The GOP’s best chances for picking up seats look to be in North Dakota and Missouri, but the party also sees opportunities in Montana and Indiana, two states Trump won easily in 2016, as well as Florida, another state won by Trump where Republicans have a strong candidate in Gov. Rick Scott.

West Virginia is another pick-up chance, though Sen. Joe ManchinJoseph (Joe) ManchinCain says he withdrew from Fed consideration because of 'pay cut' On The Money: Cain 'very committed' to Fed bid despite opposition | Pelosi warns no US-UK trade deal if Brexit harms Irish peace | Ivanka Trump says she turned down World Bank job Cain says he won't back down, wants to be nominated to Fed MORE, the only Democrat to vote to confirm Kavanaugh, is holding on strong in polls. The Cook Political Report moved that race into the “Lean Democratic” column last month.

Republicans also see a longshot chance of flipping New Jersey, a deep-blue state that Hillary ClintonHillary Diane Rodham ClintonDavis: The shocking fact that Mueller never would have accused Trump of a crime Trump says he would challenge impeachment in Supreme Court The Hill's Morning Report - Will Joe Biden's unifying strategy work? MORE carried by 14 points in 2016.

A Stockton University poll released earlier this month showed a statistical dead heat in the race between Sen. Bob MenendezRobert (Bob) MenendezWe can accelerate a cure for Alzheimer's The Hill's 12:30 Report: Manafort sentenced to total of 7.5 years in prison Acting Defense chief calls Graham an 'ally' after tense exchange MORE (D) and his Republican challenger Bob Hugin, with the incumbent Democrat carrying only a 2-point lead. Menendez was reprimanded by a Senate ethics panel in April after federal prosecutors dropped corruption charges against him.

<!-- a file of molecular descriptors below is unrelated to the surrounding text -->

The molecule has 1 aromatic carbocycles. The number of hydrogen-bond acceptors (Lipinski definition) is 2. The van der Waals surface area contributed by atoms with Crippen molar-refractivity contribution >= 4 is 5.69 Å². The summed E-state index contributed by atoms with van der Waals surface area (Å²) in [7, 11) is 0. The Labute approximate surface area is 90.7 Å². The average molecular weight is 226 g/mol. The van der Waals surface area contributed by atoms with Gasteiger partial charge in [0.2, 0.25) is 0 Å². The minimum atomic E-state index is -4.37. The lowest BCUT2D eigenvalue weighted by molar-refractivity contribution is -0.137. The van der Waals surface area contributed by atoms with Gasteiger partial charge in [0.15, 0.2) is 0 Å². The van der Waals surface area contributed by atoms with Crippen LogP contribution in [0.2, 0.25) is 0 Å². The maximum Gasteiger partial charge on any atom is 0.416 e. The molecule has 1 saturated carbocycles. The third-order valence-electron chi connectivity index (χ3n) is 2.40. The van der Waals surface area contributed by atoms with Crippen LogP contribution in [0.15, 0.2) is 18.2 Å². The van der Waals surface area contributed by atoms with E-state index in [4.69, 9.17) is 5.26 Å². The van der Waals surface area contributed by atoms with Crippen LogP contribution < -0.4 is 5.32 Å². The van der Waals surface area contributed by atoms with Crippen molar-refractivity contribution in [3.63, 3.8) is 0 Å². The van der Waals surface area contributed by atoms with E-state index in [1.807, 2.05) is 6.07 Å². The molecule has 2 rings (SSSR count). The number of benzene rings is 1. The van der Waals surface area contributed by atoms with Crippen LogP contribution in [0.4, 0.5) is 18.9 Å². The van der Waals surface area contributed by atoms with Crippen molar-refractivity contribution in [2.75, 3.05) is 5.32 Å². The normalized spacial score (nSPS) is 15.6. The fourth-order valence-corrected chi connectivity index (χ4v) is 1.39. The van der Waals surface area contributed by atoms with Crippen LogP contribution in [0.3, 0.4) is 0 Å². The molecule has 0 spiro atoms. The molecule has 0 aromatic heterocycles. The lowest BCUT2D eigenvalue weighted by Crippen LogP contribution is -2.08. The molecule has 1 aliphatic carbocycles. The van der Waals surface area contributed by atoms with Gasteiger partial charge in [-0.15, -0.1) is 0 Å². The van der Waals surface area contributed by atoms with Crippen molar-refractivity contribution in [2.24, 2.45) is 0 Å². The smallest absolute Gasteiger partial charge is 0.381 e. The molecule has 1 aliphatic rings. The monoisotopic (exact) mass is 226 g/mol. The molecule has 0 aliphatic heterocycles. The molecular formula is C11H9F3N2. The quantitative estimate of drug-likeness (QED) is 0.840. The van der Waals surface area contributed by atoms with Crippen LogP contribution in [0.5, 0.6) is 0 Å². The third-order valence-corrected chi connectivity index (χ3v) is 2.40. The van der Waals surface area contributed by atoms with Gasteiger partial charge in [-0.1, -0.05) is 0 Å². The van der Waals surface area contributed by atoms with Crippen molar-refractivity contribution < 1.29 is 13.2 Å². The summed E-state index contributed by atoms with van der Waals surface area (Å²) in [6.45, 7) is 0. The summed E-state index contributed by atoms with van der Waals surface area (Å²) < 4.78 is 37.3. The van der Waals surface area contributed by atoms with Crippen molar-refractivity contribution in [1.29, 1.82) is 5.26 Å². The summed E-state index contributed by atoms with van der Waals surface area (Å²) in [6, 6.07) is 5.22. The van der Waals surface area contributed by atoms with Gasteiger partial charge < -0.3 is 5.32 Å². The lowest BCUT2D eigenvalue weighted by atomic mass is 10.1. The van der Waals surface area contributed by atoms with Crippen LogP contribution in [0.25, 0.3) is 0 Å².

Republican officials and operatives argued that the bitter fight over Kavanaugh’s confirmation has boosted their chances. They are hoping that the fight will energize their base in November in a year when Democrats have largely held an edge in voter enthusiasm.

At the same time, they say they are not taking anything for granted, and acknowledge the political winds can change quickly.

In North Dakota, they say it’s still possible Heitkamp could make a late comeback.

“Heidi’s never going to be done for,” one North Dakota Republican operative said. “Part of that is this state is cheap. A little bit of money can have a lot of impact. She’s a fighter, and she’s got nothing left to lose.”

In Missouri, a recent poll from Fox news showed Attorney General Josh Hawley (R) tied at 46 percent with McCaskill. A CNN poll conducted days earlier gave McCaskill a 3-point lead.

In Texas, Sen. Ted CruzRafael (Ted) Edward CruzCornyn campaign, Patton Oswalt trade jabs over comedian's support for Senate candidate MJ Hegar announces Texas Senate bid Liberal survey: Sanders cruising, Buttigieg rising MORE’s (R) polling numbers are on the rise. Two recent surveys by Emerson College and CBS News/YouGov showed the conservative firebrand pulling ahead by 5 and 6 points, respectively, over Rep. Beto O’Rourke (D-Texas).

In Tennessee, Rep. Marsha BlackburnMarsha BlackburnConservative groups defend tech from GOP crackdown Lawmakers weigh challenges in fighting robocalls Senators show deep skepticism on Space Force proposal MORE (R) held a 5-point lead in a Fox News poll earlier this month over former Tennessee Gov. Phil Bredesen. Another poll by CBS News/YouGov showed her ahead by 8 points.

In Florida, Sen. Bill NelsonClarence (Bill) William NelsonTrump administration renews interest in Florida offshore drilling: report Dem reps say they were denied access to immigrant detention center Ex-House Intel chair: Intel panel is wrong forum to investigate Trump's finances MORE (D) has seen his numbers rebound in recent polls against Scott. Hurricane Michael, which hit the state on Wednesday, has introduced a new uncertainty to that race.

Democrats have expressed optimism that the partisan fight over Kavanaugh will pump up their base.

“I think the pathway to the majority was always going to be difficult for Democrats,” Thornell said. “This is one of the most treacherous Senate maps either party has had in years. But it’s still in play because our incumbents are running strong campaigns, and we have put the GOP on defense in four states.”